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Saudi King Salman blames Assad for ISIS rise in Syria – ‘Security, economy top priorities’

Saudi King Salam bin Abdulaziz (center)
Saudi King Salam bin Abdulaziz (center)

RIYADH, Dec 23, (Agencies): Saudi King Salman accused Syrian President Bashar al-Assad Wednesday of having aided the rise of the Islamic State group and called for a political settlement with moderate forces to end the war there. The solution would be to form “a transitional government made up of moderate opposition forces, ensuring the unity of Syrians and the departure of foreign forces and terrorist organisations,” The King said in an annual speech to the consultative Shura Council. These organisations “could not have found fertile ground in Syria, had it not been for the Syrian regime’s policies, which have exterminated hundreds of thousands … and displaced millions” of people, said the monarch.

More than 250,000 people have been killed in Syria since the conflict broke out in March 2011. The kingdom, a key-backer of Syrian opposition groups, has repeatedly insisted on Assad’s departure. Earlier this month, Riyadh hosted a meeting of various Syrian armed and political opposition groups who agreed to negotiate with the regime but set Assad’s departure as a condition for any eventual political transition process.

The kingdom “calls for a political solution to end Syria’s crisis,” said King Salman, who turns 80 later this month and who made only a brief appearance at the council. He read only part of the speech, the entire text of which was later published on the official SPA news agency. In November, foreign ministers from countries that back and oppose Assad’s regime agreed on a roadmap to end the conflict. This would see a transitional government set up within six months, after regime-opposition talks, and elections within 18 months.

Meanwhile, Saudi Arabia’s monarch said Wednesday that security and economic development remain the country’s top priorities for the coming year as low oil prices keep decreasing the kingdom’s revenue. In a televised two-minute speech before the advisory Shura Council, King Salman outlined his domestic and foreign policies, which he said are aimed at serving Arab and Islamic causes as well as fighting terrorism. “The kingdom’s foreign policy adheres to fixed principles, its commitment to international agreements, which defends Arab and Islamic causes, aims to fight terrorism and achieve security and stability in the world,” he said. Since assuming the throne in January after the death of his half-brother King Abdullah, former defense minister Salman has made security his foremost concern.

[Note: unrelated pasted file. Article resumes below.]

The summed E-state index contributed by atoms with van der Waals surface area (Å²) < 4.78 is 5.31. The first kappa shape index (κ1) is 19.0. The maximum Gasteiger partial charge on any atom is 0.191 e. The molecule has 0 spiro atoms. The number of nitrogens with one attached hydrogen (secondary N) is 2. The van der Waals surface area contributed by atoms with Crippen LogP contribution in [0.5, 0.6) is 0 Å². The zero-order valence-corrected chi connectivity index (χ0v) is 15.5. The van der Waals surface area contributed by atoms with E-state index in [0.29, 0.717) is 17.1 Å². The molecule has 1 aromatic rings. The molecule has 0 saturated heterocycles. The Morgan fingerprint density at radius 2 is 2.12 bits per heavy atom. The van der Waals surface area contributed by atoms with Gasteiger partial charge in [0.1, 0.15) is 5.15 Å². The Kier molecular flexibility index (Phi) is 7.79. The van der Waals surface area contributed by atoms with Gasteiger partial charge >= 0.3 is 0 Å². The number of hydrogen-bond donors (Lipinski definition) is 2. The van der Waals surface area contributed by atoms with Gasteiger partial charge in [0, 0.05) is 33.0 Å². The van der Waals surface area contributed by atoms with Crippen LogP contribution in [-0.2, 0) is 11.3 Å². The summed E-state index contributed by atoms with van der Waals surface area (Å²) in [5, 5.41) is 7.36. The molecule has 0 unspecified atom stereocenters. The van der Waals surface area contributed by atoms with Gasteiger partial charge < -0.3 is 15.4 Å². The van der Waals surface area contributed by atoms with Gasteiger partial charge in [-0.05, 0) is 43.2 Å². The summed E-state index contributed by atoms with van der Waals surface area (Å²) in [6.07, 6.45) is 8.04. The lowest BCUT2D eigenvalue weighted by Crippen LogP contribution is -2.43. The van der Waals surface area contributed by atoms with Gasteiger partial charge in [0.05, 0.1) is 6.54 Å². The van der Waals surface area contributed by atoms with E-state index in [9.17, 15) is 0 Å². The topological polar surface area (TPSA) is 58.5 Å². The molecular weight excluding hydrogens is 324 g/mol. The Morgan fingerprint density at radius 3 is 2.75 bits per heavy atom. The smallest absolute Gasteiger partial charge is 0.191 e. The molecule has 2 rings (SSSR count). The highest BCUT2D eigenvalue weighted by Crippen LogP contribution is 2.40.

Two months into King Salman’s reign, he launched an offensive into Yemen against Iranian-backed Shiite rebels, known as Houthis, who had overran the capital and other cities in the country, forcing the president and the internationally- recognized government to flee for several months to Saudi Arabia. In April, he set a new course for the monarchy’s future, recasting the line of succession and naming his nephew, Interior Minister Mohammed bin Nayef, as his successor.

His 30-year-old son, Mohammed bin Salman, was appointed defense minister and second-in-line to the throne. Efforts to diversify the kingdom’s economy took on greater urgency as the price of oil — the backbone of Saudi economy — fell by around half since mid-2014. The king stressed the importance of continued investments in health care, education, housing, employment and transportation. A more detailed text of Salman’s policy goals, which was distributed to Shura Council members, said higher oil prices in the past years have allowed Saudi Arabia to grow its foreign reserves and keep its debt levels low. The kingdom would “maintain stability and balance between revenue and spending on big development projects in all sectors,” it said.

Salman also said the country is committed to diversifying the kingdom’s sources of income and decreasing its dependence on oil. He pledged to make government spending more efficient, raise employment rates and create more training and work opportunities for the young. The 2016 budget is expected to be announced next week, with investors eyeing closely to see if cuts are made and to which sectors.

The International Monetary Fund estimates that Saudi Arabia will post a budget deficit of more than 20 percent of gross domestic product this year, or amounting to anywhere between $100 billion to $150 billion. Also, King Salman underscored the importance of Saudi Arabia’s custodianship of Islam’s two holiest sites in Makkah and Madinah. Notably absent from his speech was any reference to the stampede and crush during the Islamic hajj pilgrimage in September, which had killed more than 2,400 people, according to an Associated Press tally — three times the number of deaths acknowledged by the kingdom, which is continuing to investigate the incident.

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